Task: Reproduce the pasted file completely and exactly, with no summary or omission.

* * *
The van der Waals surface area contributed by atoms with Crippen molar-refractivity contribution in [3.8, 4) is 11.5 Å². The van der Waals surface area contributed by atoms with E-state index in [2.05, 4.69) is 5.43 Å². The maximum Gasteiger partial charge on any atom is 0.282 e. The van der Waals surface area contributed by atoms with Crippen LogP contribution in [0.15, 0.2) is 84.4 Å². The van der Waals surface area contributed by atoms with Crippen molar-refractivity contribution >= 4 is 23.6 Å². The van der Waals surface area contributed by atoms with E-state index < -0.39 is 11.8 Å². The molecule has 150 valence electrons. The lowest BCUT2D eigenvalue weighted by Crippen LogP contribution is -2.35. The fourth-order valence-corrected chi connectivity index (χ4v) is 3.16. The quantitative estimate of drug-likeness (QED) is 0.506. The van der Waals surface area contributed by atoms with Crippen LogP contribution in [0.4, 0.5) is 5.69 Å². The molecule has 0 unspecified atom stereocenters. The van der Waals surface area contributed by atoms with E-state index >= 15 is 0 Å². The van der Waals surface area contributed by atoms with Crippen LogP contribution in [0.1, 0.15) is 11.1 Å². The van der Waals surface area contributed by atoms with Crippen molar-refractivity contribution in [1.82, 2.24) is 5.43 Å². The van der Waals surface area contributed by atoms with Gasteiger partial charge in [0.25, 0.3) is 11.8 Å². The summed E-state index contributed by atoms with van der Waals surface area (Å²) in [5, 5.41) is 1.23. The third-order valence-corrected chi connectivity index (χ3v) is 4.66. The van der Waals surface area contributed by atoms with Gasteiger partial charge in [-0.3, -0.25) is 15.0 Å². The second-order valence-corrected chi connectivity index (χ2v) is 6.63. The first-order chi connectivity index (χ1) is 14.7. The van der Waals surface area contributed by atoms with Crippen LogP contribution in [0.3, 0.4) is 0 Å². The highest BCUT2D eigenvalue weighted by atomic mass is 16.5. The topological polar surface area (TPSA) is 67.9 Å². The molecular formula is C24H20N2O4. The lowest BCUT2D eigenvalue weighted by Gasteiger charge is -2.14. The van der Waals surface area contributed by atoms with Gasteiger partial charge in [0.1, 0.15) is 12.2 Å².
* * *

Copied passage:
The van der Waals surface area contributed by atoms with Crippen molar-refractivity contribution in [3.8, 4) is 11.5 Å². The van der Waals surface area contributed by atoms with E-state index in [2.05, 4.69) is 5.43 Å². The maximum Gasteiger partial charge on any atom is 0.282 e. The van der Waals surface area contributed by atoms with Crippen LogP contribution in [0.15, 0.2) is 84.4 Å². The van der Waals surface area contributed by atoms with Crippen molar-refractivity contribution >= 4 is 23.6 Å². The van der Waals surface area contributed by atoms with E-state index < -0.39 is 11.8 Å². The molecule has 150 valence electrons. The lowest BCUT2D eigenvalue weighted by Crippen LogP contribution is -2.35. The fourth-order valence-corrected chi connectivity index (χ4v) is 3.16. The quantitative estimate of drug-likeness (QED) is 0.506. The van der Waals surface area contributed by atoms with Crippen LogP contribution in [0.4, 0.5) is 5.69 Å². The molecule has 0 unspecified atom stereocenters. The van der Waals surface area contributed by atoms with E-state index >= 15 is 0 Å². The van der Waals surface area contributed by atoms with Crippen LogP contribution in [0.1, 0.15) is 11.1 Å². The van der Waals surface area contributed by atoms with Crippen molar-refractivity contribution in [1.82, 2.24) is 5.43 Å². The van der Waals surface area contributed by atoms with Gasteiger partial charge in [0.25, 0.3) is 11.8 Å². The summed E-state index contributed by atoms with van der Waals surface area (Å²) in [5, 5.41) is 1.23. The third-order valence-corrected chi connectivity index (χ3v) is 4.66. The van der Waals surface area contributed by atoms with Gasteiger partial charge in [-0.3, -0.25) is 15.0 Å². The second-order valence-corrected chi connectivity index (χ2v) is 6.63. The first-order chi connectivity index (χ1) is 14.7. The van der Waals surface area contributed by atoms with Crippen LogP contribution in [0.3, 0.4) is 0 Å². The highest BCUT2D eigenvalue weighted by atomic mass is 16.5. The topological polar surface area (TPSA) is 67.9 Å². The molecular formula is C24H20N2O4. The lowest BCUT2D eigenvalue weighted by Gasteiger charge is -2.14. The van der Waals surface area contributed by atoms with Gasteiger partial charge in [0.1, 0.15) is 12.2 Å².